So my Government has taken a new approach. My Government has made a paradigm shift.

Fiji has, for the first time, an electronic voter-registration system that incorporates biometric technology and electronic voter-registry software to ensure accurate voter identification. This will help eliminate voter fraud in our 2014 Elections.

We have appointed an independent Constitutional Commission, which has a mandate to listen to all Fijians, through an open and public process, especially those who in the past have been voiceless and marginalized.

And perhaps most importantly, we have promised our firm commitment to certain fundamental principles, including:

  • A secular State;
  • a common national identity;
  • the removal of systemic corruption;
  • an independent Judiciary;
  • elimination of discrimination;
  • good and transparent governance;
  • social justice;
  • one person, one vote, one value;
  • the elimination of ethnic voting;
  • proportional representation;
  • and a voting age of 18.

Ladies and Gentlemen, these principles are widely recognised by the international community as unassailable. They represent a new idea and a new approach to nationhood in Fiji. One that will establish our country as a modern nation-state. A modern nation-state with a clear vision, and a dedication to that vision- new ideas and new approaches for a new beginning. New ideas and new approaches that will form a strong foundation for the future, by establishing stability and confidence in all sectors, including sugar.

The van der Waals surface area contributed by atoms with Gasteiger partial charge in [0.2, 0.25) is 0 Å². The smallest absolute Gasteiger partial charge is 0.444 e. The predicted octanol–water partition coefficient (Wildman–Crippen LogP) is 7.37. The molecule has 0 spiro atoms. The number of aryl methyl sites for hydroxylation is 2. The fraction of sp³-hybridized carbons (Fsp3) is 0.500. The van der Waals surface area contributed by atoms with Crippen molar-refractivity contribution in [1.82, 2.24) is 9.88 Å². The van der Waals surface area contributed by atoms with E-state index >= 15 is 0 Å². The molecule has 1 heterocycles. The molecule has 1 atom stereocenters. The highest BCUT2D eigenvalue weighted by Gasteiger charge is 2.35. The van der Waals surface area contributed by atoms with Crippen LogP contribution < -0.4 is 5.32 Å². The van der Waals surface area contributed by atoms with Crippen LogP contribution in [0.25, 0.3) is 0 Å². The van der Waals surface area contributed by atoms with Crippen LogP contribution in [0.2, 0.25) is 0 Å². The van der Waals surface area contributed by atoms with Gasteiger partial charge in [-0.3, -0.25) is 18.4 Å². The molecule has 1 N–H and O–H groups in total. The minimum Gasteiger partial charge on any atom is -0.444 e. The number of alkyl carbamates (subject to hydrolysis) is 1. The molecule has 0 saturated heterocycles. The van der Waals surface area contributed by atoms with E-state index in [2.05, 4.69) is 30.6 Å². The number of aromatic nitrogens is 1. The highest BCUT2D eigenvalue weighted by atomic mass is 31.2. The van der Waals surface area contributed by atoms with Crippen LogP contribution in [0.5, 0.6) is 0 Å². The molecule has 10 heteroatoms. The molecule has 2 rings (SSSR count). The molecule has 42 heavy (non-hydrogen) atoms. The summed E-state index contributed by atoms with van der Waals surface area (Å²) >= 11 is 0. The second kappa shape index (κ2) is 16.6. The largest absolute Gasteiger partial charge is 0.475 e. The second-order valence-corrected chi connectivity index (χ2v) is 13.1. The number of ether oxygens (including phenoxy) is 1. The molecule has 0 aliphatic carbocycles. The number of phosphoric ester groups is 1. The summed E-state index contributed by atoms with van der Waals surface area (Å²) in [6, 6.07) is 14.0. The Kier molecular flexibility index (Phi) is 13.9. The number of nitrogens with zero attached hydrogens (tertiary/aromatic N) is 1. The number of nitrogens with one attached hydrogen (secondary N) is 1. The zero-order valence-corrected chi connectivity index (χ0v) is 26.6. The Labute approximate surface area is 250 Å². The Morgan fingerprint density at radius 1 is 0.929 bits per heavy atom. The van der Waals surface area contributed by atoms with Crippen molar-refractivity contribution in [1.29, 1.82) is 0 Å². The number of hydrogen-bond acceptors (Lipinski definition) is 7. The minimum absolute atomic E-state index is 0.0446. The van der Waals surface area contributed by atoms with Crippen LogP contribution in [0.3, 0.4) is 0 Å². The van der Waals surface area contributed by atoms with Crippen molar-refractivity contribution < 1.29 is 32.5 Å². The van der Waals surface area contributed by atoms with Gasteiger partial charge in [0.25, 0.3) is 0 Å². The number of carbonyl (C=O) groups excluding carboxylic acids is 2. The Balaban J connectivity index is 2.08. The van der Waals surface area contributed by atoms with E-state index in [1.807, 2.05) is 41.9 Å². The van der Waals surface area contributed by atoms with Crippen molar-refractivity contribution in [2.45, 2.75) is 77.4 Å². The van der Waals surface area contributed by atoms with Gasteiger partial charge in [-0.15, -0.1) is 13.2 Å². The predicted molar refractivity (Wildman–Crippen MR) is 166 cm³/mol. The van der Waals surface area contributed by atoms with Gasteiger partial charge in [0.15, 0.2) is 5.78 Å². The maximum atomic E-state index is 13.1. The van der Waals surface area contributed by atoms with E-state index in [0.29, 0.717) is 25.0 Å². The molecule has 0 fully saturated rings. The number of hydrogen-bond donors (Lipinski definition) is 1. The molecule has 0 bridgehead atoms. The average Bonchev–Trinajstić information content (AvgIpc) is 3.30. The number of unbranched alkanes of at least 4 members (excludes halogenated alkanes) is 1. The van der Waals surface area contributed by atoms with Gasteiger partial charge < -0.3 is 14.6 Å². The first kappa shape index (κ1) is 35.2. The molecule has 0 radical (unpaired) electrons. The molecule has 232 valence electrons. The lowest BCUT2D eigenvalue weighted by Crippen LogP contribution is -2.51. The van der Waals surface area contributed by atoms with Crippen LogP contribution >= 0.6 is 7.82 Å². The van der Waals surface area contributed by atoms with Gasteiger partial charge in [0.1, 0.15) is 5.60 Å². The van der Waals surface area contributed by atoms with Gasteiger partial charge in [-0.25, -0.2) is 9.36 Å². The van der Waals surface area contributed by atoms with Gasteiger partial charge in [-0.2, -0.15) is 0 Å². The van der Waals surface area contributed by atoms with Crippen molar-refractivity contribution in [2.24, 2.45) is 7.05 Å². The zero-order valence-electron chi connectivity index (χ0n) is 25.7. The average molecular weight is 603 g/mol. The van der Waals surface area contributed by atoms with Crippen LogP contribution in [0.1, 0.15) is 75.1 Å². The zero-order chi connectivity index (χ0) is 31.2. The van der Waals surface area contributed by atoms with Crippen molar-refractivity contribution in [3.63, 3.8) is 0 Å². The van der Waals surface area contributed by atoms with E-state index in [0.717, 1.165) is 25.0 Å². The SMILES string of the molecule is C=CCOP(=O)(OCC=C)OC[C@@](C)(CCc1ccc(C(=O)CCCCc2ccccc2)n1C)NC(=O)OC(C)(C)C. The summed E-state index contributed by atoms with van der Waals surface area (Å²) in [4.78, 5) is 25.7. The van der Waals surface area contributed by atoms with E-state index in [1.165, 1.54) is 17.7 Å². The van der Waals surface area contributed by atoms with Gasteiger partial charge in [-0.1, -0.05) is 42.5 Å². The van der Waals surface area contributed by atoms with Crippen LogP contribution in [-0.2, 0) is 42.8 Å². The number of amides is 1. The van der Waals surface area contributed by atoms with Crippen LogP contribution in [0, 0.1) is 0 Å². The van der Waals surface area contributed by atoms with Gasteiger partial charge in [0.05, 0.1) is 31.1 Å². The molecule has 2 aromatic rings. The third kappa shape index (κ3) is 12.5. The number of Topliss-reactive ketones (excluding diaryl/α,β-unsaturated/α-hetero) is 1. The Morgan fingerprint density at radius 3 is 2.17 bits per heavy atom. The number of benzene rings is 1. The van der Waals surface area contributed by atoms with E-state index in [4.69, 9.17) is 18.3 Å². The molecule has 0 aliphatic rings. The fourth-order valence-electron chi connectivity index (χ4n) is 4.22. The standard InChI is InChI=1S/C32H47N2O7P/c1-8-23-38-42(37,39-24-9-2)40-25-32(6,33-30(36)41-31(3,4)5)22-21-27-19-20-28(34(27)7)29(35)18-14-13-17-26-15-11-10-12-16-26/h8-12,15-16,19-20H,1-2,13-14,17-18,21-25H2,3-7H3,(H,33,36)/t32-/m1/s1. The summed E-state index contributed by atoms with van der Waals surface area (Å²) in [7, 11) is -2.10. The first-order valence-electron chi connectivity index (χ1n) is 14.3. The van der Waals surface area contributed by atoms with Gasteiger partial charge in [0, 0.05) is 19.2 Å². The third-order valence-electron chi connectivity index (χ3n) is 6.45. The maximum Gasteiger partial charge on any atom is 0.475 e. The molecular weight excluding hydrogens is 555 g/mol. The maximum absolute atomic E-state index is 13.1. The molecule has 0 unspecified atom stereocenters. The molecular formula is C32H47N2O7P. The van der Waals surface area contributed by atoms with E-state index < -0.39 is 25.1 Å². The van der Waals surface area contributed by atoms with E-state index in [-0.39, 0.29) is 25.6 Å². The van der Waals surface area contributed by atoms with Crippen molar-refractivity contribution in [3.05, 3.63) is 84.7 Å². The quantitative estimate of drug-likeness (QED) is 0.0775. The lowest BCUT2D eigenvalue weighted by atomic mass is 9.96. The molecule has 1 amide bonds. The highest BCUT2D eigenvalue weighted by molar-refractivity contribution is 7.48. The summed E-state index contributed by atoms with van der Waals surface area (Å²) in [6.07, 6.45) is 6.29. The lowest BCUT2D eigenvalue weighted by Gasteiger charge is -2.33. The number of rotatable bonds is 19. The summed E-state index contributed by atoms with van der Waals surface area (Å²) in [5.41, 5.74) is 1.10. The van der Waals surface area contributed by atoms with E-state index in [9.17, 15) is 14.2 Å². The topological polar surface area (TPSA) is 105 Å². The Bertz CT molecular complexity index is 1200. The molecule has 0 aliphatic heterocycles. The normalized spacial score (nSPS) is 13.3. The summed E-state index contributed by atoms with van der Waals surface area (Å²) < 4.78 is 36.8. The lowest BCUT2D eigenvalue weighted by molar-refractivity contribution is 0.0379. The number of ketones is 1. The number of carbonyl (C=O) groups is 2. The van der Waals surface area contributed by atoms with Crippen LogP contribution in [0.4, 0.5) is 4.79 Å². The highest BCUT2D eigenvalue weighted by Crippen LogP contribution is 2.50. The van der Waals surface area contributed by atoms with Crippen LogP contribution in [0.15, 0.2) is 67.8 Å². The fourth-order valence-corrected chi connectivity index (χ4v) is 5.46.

I can assure you that this commitment to new ideas and new approaches is at the very core of all we are trying to achieve in Fiji. While we are confident that our Sugar Reforms are on track, as illustrated with some modest improvements that are beginning to emerge from this year’s crushing season, we will continue to engage in dialogue. We will to continue to learn. We will continue to improve. We will continue to support. And we will continue to develop.

I now have great pleasure in declaring the Fiji/FAO 2012 Asia Pacific Sugar Conference, open.

Vinaka vakalevu. Thank you.